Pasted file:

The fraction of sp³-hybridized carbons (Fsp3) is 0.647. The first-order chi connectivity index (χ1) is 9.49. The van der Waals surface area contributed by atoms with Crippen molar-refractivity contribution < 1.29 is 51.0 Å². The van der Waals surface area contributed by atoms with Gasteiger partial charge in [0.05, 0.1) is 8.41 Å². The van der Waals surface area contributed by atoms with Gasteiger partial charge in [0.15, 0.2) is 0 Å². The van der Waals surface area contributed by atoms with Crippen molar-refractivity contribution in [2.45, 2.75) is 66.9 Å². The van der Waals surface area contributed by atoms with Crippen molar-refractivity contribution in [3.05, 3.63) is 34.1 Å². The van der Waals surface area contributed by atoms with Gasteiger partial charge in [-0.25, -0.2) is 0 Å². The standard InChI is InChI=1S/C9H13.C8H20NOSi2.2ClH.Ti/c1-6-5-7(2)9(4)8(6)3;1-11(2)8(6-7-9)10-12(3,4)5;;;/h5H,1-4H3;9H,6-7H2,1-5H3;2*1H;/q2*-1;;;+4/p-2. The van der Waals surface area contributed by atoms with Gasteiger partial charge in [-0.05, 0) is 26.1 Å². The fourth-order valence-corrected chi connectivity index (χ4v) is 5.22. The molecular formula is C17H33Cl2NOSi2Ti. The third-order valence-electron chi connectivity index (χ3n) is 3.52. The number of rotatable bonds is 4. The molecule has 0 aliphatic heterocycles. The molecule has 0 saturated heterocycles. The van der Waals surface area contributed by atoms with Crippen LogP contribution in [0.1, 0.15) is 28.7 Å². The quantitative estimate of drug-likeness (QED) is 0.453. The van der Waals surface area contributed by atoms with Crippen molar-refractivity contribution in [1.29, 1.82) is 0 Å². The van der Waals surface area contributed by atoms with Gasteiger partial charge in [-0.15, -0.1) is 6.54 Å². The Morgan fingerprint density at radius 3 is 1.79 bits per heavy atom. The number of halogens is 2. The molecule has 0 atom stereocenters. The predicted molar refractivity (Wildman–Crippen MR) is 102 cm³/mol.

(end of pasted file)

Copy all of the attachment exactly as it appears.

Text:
The fraction of sp³-hybridized carbons (Fsp3) is 0.647. The first-order chi connectivity index (χ1) is 9.49. The van der Waals surface area contributed by atoms with Crippen molar-refractivity contribution < 1.29 is 51.0 Å². The van der Waals surface area contributed by atoms with Gasteiger partial charge in [0.05, 0.1) is 8.41 Å². The van der Waals surface area contributed by atoms with Gasteiger partial charge in [0.15, 0.2) is 0 Å². The van der Waals surface area contributed by atoms with Crippen molar-refractivity contribution in [2.45, 2.75) is 66.9 Å². The van der Waals surface area contributed by atoms with Crippen molar-refractivity contribution in [3.05, 3.63) is 34.1 Å². The van der Waals surface area contributed by atoms with Gasteiger partial charge in [-0.25, -0.2) is 0 Å². The standard InChI is InChI=1S/C9H13.C8H20NOSi2.2ClH.Ti/c1-6-5-7(2)9(4)8(6)3;1-11(2)8(6-7-9)10-12(3,4)5;;;/h5H,1-4H3;9H,6-7H2,1-5H3;2*1H;/q2*-1;;;+4/p-2. The van der Waals surface area contributed by atoms with Gasteiger partial charge in [-0.05, 0) is 26.1 Å². The fourth-order valence-corrected chi connectivity index (χ4v) is 5.22. The molecular formula is C17H33Cl2NOSi2Ti. The third-order valence-electron chi connectivity index (χ3n) is 3.52. The number of rotatable bonds is 4. The molecule has 0 aliphatic heterocycles. The molecule has 0 saturated heterocycles. The van der Waals surface area contributed by atoms with Crippen LogP contribution in [0.1, 0.15) is 28.7 Å². The quantitative estimate of drug-likeness (QED) is 0.453. The van der Waals surface area contributed by atoms with Crippen molar-refractivity contribution in [1.29, 1.82) is 0 Å². The van der Waals surface area contributed by atoms with Gasteiger partial charge in [-0.15, -0.1) is 6.54 Å². The Morgan fingerprint density at radius 3 is 1.79 bits per heavy atom. The number of halogens is 2. The molecule has 0 atom stereocenters. The predicted molar refractivity (Wildman–Crippen MR) is 102 cm³/mol.